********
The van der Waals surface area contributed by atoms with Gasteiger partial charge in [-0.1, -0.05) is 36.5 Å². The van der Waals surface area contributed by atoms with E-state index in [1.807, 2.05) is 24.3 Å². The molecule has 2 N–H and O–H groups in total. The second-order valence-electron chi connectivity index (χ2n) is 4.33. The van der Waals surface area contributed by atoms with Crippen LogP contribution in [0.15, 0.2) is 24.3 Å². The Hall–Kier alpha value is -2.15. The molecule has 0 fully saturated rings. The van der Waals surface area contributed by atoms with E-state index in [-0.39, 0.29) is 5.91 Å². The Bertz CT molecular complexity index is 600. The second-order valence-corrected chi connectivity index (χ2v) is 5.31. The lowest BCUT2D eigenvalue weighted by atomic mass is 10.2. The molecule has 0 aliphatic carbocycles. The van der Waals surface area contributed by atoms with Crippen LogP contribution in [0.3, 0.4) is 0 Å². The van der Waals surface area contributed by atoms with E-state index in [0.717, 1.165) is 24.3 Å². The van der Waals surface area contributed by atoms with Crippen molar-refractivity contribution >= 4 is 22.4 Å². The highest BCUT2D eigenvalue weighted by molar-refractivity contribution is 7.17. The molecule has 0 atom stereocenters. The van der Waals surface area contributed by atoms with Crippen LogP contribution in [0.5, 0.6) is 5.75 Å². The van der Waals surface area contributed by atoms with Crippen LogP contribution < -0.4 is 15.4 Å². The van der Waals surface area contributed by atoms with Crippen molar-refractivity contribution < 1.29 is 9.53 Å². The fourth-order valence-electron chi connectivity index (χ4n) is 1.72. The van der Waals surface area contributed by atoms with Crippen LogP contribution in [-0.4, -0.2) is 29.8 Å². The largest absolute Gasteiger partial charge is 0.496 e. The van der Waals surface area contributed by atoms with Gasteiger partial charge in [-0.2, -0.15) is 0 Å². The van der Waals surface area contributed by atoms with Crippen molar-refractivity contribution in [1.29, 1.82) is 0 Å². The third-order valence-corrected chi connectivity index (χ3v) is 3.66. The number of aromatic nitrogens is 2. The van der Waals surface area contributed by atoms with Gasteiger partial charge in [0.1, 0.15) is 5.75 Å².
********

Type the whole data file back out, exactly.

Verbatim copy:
The van der Waals surface area contributed by atoms with Gasteiger partial charge in [-0.1, -0.05) is 36.5 Å². The van der Waals surface area contributed by atoms with E-state index in [1.807, 2.05) is 24.3 Å². The molecule has 2 N–H and O–H groups in total. The second-order valence-electron chi connectivity index (χ2n) is 4.33. The van der Waals surface area contributed by atoms with Crippen LogP contribution in [0.15, 0.2) is 24.3 Å². The Hall–Kier alpha value is -2.15. The molecule has 0 fully saturated rings. The van der Waals surface area contributed by atoms with E-state index in [-0.39, 0.29) is 5.91 Å². The Bertz CT molecular complexity index is 600. The second-order valence-corrected chi connectivity index (χ2v) is 5.31. The lowest BCUT2D eigenvalue weighted by atomic mass is 10.2. The molecule has 0 aliphatic carbocycles. The van der Waals surface area contributed by atoms with Crippen LogP contribution in [0.3, 0.4) is 0 Å². The van der Waals surface area contributed by atoms with E-state index in [0.717, 1.165) is 24.3 Å². The van der Waals surface area contributed by atoms with Crippen molar-refractivity contribution >= 4 is 22.4 Å². The highest BCUT2D eigenvalue weighted by molar-refractivity contribution is 7.17. The molecule has 0 atom stereocenters. The van der Waals surface area contributed by atoms with Crippen LogP contribution in [0.5, 0.6) is 5.75 Å². The van der Waals surface area contributed by atoms with Crippen LogP contribution < -0.4 is 15.4 Å². The van der Waals surface area contributed by atoms with Crippen molar-refractivity contribution < 1.29 is 9.53 Å². The fourth-order valence-electron chi connectivity index (χ4n) is 1.72. The van der Waals surface area contributed by atoms with Crippen LogP contribution in [-0.4, -0.2) is 29.8 Å². The largest absolute Gasteiger partial charge is 0.496 e. The van der Waals surface area contributed by atoms with Gasteiger partial charge in [-0.2, -0.15) is 0 Å². The van der Waals surface area contributed by atoms with Crippen molar-refractivity contribution in [1.29, 1.82) is 0 Å². The third-order valence-corrected chi connectivity index (χ3v) is 3.66. The number of aromatic nitrogens is 2. The van der Waals surface area contributed by atoms with Gasteiger partial charge in [0.1, 0.15) is 5.75 Å².